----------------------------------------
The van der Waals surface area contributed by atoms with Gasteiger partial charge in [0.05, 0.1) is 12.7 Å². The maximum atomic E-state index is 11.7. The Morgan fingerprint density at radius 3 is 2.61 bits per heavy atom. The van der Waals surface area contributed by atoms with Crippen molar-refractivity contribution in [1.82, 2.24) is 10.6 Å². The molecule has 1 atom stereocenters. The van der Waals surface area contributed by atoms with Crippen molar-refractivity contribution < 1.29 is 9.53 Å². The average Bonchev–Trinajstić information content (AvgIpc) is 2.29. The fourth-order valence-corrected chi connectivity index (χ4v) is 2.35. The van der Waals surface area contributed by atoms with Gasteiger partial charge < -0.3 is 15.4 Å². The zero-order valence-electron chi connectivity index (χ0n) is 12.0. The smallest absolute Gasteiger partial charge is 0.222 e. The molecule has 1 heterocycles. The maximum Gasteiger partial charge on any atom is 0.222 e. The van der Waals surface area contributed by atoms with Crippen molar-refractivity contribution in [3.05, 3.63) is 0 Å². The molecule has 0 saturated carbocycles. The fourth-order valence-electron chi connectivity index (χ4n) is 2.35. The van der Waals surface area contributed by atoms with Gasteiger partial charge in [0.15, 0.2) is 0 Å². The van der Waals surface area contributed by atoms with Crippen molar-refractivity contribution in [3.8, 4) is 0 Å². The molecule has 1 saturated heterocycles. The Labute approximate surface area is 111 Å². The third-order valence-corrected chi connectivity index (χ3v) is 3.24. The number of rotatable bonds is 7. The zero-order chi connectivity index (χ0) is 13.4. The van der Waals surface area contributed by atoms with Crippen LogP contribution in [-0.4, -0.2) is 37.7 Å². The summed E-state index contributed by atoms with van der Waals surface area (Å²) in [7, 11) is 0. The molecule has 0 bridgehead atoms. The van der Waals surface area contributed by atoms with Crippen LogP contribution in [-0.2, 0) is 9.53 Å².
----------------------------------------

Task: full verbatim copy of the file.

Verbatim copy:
The van der Waals surface area contributed by atoms with Gasteiger partial charge in [0.05, 0.1) is 12.7 Å². The maximum atomic E-state index is 11.7. The Morgan fingerprint density at radius 3 is 2.61 bits per heavy atom. The van der Waals surface area contributed by atoms with Crippen molar-refractivity contribution in [1.82, 2.24) is 10.6 Å². The molecule has 1 atom stereocenters. The van der Waals surface area contributed by atoms with Crippen molar-refractivity contribution < 1.29 is 9.53 Å². The average Bonchev–Trinajstić information content (AvgIpc) is 2.29. The fourth-order valence-corrected chi connectivity index (χ4v) is 2.35. The van der Waals surface area contributed by atoms with Gasteiger partial charge < -0.3 is 15.4 Å². The zero-order valence-electron chi connectivity index (χ0n) is 12.0. The smallest absolute Gasteiger partial charge is 0.222 e. The molecule has 1 heterocycles. The maximum Gasteiger partial charge on any atom is 0.222 e. The van der Waals surface area contributed by atoms with Crippen molar-refractivity contribution in [3.05, 3.63) is 0 Å². The molecule has 0 saturated carbocycles. The fourth-order valence-electron chi connectivity index (χ4n) is 2.35. The van der Waals surface area contributed by atoms with Gasteiger partial charge in [0.15, 0.2) is 0 Å². The van der Waals surface area contributed by atoms with Crippen molar-refractivity contribution in [3.8, 4) is 0 Å². The molecule has 1 saturated heterocycles. The Labute approximate surface area is 111 Å². The third-order valence-corrected chi connectivity index (χ3v) is 3.24. The number of rotatable bonds is 7. The zero-order chi connectivity index (χ0) is 13.4. The van der Waals surface area contributed by atoms with Crippen LogP contribution in [-0.4, -0.2) is 37.7 Å². The summed E-state index contributed by atoms with van der Waals surface area (Å²) in [7, 11) is 0. The molecule has 0 bridgehead atoms. The van der Waals surface area contributed by atoms with Crippen LogP contribution in [-0.2, 0) is 9.53 Å².